The Microeconomic Determinants of Emigration and Return Migration of the Best and Brightest: Evidence from the Pacific

53 Pages Posted: 30 May 2009 Last revised: 15 Apr 2015

See all articles by John Gibson

John Gibson

University of Waikato; Motu Economic and Public Policy Research

David J. McKenzie

World Bank - Development Research Group (DECRG); IZA Institute of Labor Economics

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Date Written: May 29, 2009

Abstract

A unique survey which tracks worldwide the best and brightest academic performers from three Pacific countries is used to assess the extent of emigration and return migration among the very highly skilled, and to analyze, at the microeconomic level, the determinants of these migration choices. Although we estimate that the income gains from migration are very large, not everyone migrates and many return. Within this group of highly skilled individuals the emigration decision is found to be most strongly associated with preference variables such as risk aversion, patience, and choice of subjects in secondary school, and not strongly linked to either liquidity constraints or to the gain in income to be had from migrating. Likewise, the decision to return is strongly linked to family and lifestyle reasons, rather than to the income opportunities in different countries. Overall the data show a relatively limited role for income maximization in distinguishing migration propensities among the very highly skilled, and a need to pay more attention to other components of the utility maximization decision.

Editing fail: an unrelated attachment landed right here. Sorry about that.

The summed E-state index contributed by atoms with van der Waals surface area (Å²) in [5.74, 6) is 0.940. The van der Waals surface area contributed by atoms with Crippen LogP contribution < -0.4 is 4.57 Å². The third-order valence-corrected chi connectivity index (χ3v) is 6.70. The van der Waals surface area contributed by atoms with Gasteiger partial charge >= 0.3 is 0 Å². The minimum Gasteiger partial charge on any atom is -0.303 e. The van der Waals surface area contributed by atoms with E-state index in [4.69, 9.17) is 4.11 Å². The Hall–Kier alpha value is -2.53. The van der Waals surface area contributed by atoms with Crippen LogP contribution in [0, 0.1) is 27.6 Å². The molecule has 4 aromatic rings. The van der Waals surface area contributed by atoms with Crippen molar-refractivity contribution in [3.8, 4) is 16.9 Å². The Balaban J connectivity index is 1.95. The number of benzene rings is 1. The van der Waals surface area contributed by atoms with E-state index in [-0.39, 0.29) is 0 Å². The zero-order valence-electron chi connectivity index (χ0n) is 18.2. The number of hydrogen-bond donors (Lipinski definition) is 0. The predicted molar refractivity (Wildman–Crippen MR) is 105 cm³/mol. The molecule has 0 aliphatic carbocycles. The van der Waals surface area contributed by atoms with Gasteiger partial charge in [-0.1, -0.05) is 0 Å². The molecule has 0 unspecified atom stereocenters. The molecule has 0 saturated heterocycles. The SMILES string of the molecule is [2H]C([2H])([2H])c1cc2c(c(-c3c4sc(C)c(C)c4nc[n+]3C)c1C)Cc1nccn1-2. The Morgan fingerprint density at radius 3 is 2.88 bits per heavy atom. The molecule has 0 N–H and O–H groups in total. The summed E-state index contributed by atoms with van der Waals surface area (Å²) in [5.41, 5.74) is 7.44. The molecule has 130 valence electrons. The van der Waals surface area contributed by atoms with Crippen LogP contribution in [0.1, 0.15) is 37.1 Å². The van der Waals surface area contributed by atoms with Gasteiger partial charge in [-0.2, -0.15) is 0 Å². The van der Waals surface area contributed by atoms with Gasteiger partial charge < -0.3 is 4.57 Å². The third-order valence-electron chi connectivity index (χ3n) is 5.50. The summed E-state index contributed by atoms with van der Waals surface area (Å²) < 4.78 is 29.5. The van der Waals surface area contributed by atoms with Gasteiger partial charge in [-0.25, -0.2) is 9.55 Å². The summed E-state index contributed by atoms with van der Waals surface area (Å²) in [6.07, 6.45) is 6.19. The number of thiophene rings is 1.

Keywords: Brain Drain, Brain Gain, Highly Skilled Migration, Return Migration

JEL Classification: O15, F22, J61

Suggested Citation

Gibson, John and McKenzie, David John, The Microeconomic Determinants of Emigration and Return Migration of the Best and Brightest: Evidence from the Pacific (May 29, 2009). Available at SSRN: https://ssrn.com/abstract=1411659 or http://dx.doi.org/10.2139/ssrn.1411659

John Gibson (Contact Author)

University of Waikato ( email )

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David John McKenzie

World Bank - Development Research Group (DECRG) ( email )

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IZA Institute of Labor Economics ( email )

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